The Treaty of Waitangi, Treaty settlements, and Māori interests
This is a single section from Chapter 5. Read the full chapter here.
Does the proposed legislation impact Crown commitments made under any Treaty settlement?
New legislation must not be inconsistent with an existing Treaty settlement.
The Government negotiates and, on behalf of the Crown, is party to a number of Treaty of Waitangi settlements with iwi, hapū, collectives of iwi or hapū, and other groupings to provide redress for historical (pre-1992) breaches of the Treaty or its principles by the Crown and to make provision for ongoing relationships between the parties.
Individual Treaty settlements are final, meaning the historical claims they settle and the settlement itself (with the exception of disputes over interpretation) may not be the subject of a further historical claim to the Waitangi Tribunal or the courts. The detail of each settlement is reflected in a Deed of Settlement that is given effect by legislation.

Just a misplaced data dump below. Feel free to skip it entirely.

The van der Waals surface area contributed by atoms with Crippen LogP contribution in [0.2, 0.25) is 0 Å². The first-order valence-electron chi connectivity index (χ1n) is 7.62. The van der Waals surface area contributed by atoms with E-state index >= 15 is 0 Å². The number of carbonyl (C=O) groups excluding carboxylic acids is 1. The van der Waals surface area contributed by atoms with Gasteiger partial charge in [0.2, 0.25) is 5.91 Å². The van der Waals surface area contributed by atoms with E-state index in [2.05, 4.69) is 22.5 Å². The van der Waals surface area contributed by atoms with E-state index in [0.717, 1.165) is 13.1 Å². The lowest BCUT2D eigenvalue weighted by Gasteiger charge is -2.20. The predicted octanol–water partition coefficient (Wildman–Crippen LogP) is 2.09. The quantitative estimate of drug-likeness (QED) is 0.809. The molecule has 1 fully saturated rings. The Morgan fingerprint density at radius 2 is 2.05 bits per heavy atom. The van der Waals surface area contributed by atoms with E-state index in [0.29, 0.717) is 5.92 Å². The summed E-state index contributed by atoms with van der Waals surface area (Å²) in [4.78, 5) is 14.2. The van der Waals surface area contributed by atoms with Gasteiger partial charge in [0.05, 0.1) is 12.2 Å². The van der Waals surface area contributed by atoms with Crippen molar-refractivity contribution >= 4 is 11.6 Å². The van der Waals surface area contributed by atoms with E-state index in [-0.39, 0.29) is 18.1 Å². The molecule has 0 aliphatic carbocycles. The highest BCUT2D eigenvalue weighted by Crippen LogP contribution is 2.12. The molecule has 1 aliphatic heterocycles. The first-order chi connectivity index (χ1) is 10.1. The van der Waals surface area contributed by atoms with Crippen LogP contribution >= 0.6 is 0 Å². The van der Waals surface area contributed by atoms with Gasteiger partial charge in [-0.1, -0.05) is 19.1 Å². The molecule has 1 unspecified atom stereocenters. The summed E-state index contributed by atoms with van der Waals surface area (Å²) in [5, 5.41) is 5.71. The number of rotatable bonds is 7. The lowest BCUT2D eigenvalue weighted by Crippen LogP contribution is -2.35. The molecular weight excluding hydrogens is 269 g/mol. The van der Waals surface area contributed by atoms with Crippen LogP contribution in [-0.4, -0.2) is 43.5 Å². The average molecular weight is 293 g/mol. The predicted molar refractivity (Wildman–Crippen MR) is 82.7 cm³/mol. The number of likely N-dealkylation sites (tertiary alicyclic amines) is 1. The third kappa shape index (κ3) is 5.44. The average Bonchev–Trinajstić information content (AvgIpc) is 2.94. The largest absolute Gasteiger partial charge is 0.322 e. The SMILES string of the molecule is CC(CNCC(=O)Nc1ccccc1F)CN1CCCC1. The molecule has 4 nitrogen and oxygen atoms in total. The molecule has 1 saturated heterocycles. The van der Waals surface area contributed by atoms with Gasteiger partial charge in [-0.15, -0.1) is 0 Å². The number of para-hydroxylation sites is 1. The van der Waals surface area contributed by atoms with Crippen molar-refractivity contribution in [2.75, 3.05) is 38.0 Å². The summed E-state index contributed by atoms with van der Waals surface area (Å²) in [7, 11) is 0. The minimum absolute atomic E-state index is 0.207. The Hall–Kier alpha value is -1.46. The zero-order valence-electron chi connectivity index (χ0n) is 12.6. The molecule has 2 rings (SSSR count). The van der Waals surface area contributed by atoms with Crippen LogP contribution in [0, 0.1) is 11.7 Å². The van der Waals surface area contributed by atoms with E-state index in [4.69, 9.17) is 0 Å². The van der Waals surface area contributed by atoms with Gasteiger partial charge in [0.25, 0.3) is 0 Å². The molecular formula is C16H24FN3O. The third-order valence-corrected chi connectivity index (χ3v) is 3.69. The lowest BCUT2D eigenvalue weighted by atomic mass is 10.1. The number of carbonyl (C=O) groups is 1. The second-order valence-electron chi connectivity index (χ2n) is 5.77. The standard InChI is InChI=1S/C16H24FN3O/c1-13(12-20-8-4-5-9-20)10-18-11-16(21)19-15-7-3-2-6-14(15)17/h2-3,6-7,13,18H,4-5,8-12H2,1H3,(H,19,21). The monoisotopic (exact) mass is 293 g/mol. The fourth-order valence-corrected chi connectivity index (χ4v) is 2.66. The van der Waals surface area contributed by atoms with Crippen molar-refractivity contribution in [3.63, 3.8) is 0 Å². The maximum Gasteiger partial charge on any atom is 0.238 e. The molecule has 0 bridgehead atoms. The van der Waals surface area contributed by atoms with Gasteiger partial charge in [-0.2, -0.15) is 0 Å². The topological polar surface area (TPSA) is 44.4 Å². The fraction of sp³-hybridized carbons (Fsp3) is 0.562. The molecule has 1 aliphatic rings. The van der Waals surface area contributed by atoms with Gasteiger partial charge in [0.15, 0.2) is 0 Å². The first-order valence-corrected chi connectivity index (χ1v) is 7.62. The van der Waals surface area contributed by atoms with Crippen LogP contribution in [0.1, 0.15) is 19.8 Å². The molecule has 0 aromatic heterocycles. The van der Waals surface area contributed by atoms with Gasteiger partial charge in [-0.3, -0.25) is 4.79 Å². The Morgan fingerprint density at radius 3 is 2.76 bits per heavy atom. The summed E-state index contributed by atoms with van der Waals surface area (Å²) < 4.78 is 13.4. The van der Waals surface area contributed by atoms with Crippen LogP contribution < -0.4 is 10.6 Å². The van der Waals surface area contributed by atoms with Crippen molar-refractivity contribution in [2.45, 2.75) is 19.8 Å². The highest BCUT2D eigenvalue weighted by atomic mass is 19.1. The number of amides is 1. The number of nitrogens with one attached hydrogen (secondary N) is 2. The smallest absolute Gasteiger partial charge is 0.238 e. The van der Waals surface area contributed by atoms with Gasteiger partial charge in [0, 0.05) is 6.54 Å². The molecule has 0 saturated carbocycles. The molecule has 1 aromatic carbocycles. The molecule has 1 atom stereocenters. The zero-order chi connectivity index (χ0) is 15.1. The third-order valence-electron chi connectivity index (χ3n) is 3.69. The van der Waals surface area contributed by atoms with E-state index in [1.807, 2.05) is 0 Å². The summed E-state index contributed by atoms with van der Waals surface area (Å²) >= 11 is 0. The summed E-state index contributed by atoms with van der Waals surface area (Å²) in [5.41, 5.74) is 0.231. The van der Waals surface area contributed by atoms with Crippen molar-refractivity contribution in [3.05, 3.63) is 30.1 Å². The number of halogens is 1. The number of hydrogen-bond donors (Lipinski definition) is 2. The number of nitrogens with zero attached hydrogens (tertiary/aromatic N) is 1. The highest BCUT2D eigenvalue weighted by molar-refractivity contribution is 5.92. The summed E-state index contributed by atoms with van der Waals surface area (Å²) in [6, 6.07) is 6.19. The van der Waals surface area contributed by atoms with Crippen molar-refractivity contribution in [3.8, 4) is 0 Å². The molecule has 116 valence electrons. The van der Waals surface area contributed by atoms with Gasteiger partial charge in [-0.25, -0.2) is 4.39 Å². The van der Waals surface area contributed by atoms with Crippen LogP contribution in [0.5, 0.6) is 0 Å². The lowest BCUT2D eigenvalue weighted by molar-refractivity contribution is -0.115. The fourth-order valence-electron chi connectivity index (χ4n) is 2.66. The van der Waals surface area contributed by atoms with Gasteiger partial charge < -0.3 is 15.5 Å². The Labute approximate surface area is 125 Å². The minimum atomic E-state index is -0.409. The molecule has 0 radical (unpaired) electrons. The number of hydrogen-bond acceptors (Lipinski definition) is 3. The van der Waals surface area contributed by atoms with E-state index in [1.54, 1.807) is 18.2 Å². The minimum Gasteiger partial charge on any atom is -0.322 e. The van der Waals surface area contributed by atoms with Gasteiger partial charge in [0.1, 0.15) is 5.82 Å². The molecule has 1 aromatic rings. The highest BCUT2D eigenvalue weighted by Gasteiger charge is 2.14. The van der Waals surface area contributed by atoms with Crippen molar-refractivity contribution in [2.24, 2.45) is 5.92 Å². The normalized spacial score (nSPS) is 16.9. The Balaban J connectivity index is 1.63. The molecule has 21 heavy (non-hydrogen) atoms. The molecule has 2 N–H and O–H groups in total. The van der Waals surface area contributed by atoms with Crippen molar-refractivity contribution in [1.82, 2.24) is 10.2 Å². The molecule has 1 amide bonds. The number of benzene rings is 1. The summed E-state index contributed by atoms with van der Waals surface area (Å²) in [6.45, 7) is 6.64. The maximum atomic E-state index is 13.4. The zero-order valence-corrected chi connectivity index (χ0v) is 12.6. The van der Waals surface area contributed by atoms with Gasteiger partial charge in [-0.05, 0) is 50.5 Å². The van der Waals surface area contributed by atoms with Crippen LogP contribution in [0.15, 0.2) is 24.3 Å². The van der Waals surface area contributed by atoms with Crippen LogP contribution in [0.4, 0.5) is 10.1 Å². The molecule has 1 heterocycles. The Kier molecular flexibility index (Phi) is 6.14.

Thorough consultation must take place with the relevant post-settlement governance entity if new legislation has the potential to adversely impact an existing Treaty settlement, or damage the relationships between that entity and local or central government established through the Treaty settlement. The Office for Māori Crown Relations - Te Arawhiti (Te Arawhiti) should also be consulted in these circumstances. Te Arawhiti brings together several government rōpū, including; Māori Crown Relations, Treaty Settlements, Takutai Moana, and Settlement Commitments.